iOS 11 bugs are so common they now appear in Apple ads

If you blink during Apple’s latest iPhone ad, you might miss a weird little animation bug. It’s right at the end of a slickly produced commercial, where the text from an iMessage escapes the animated bubble it’s supposed to stay inside. It’s a minor issue and easy to brush off, but the fact it’s captured in such a high profile ad just further highlights Apple’s many bugs in iOS 11.

9to5Mac writer Benjamin Mayo spotted the bug in Apple’s latest ad, and he’s clearly surprised “that this was signed off for the commercial,” especially as he highlighted it months ago and has filed a bug report with Apple. It’s just one of many quirks in iOS 11, including strange UI problems in the Music app, regularly misaligned text in the App Store, vanishing docks, and rotation issues.

It’s easy to dismiss all of these small problems because they’re not the types of Apple security bugs that have hit the headlines recently, but they all add up to a frustrating experience at times. Chris Pirillo has been documenting iOS animation bugs for years now, highlighting the many bugs that have sneaked into iOS recently. “iOS has been performing in an inexplicably jarring manner since iOS 7,” says Pirillo in an open letter to Apple’s software engineering chief Craig Federighi. “Iterations don’t seem to help much, major or minor. Frame drops are now par for the course — irritations that we once slammed Android for.”

There are signs that Apple is finally about to focus on reliability and performance in iOS 12 over new features, though. Reports suggest Apple is delaying some major iOS additions, and planning to root out bugs from its software. Hopefully that will mean less of the embarrassing bugs that crash iPhones, but also far less of these weird animation and UI problems that iOS clearly struggles with at times. We’ll probably find out once we hear more about iOS 12 in June.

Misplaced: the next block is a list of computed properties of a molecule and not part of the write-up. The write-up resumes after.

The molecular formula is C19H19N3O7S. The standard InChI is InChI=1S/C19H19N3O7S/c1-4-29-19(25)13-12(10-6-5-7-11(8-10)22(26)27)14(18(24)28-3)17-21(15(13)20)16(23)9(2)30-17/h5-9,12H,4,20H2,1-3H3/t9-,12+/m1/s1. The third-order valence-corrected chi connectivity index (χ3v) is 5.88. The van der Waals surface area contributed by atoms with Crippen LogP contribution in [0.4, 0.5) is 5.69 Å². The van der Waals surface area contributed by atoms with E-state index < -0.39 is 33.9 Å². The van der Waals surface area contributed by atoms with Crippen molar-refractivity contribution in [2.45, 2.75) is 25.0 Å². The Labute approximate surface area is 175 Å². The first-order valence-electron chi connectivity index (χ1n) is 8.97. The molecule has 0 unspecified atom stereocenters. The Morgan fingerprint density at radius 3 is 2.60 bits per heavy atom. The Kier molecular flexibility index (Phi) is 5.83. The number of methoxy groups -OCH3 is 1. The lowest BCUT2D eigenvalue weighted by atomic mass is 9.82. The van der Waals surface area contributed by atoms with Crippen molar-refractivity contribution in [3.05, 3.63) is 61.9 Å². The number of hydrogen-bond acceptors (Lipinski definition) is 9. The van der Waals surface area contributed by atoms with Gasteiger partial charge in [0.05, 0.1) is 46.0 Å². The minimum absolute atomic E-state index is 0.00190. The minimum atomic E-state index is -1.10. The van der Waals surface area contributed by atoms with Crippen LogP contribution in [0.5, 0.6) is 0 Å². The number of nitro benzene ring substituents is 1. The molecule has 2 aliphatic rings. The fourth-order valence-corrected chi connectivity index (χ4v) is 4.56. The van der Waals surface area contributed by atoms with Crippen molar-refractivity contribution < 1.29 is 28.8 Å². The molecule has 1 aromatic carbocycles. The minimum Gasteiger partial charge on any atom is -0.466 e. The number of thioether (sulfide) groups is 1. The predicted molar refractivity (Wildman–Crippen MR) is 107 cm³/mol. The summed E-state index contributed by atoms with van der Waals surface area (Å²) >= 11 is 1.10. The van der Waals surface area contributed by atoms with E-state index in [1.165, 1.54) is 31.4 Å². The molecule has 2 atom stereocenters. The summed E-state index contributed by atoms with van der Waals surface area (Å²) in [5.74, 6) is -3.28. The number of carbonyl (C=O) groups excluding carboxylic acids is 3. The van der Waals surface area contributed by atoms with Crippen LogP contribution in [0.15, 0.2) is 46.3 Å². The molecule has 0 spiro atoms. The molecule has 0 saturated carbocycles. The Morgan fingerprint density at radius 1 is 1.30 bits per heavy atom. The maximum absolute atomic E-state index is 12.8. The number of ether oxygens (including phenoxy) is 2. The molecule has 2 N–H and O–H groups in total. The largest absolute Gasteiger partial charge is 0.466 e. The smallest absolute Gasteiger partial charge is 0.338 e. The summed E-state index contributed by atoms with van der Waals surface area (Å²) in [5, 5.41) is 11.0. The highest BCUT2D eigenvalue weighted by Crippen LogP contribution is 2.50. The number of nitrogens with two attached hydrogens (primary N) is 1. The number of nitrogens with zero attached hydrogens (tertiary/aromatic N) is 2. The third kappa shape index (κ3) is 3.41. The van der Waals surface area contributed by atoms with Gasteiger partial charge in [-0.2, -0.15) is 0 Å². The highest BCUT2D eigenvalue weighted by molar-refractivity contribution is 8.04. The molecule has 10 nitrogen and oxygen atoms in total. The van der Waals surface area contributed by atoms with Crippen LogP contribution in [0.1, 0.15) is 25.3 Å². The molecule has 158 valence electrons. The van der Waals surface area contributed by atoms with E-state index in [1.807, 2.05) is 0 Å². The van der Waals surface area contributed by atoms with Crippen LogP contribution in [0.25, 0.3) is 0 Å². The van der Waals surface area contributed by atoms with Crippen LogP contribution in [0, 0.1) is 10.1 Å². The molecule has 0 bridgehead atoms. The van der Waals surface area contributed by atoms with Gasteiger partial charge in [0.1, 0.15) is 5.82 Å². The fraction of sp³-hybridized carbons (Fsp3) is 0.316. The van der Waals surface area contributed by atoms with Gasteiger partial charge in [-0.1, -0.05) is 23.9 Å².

Comments

I don’t understand how this is a bug? Is it poor UI design? Maybe. But the other option is to have it suddenly expand with no animation which I think would likely look even more weird.

I know iOS is not as polished as it used to be, but this seems like it’s trying a little too hard to criticize a company for what I think is a pretty good, light-hearted, and effective ad.

It is a bug. In software development any code with a unintended side effect is a bug, often a lot of bugs go undetected because the side effect doesn’t have a negative out come. The ideal for this animation is for the message window to grow and then the text to appear, instead the text shows up first, outside of its window, and the window expands to fill it.

Its nothing to do with criticising the advert, its more highlighting that these little bugs are adding up to the point that they are now in marketing material from apple.

Exactly. I can’t believe this made it into an ad. That’s embarrassing.

It made it into an ad played back in super slow motion. If you slow down any smartphone ad I will show you dozens of ‘bugs’.

It’s a bug. The point of the article is to highlight that these bugs have become so common they’re almost at the point of being brushed off. Point proven

You screwed us all Mr. Warren! Now Apple is never going to fix it because they have been called out and will claim this was intentional and working as designed.

DAMN YOU!!

Unless it is documented! THEN it becomes a feature. Check and mate.

iOS 11 bugs are so common they now appear in Apple ads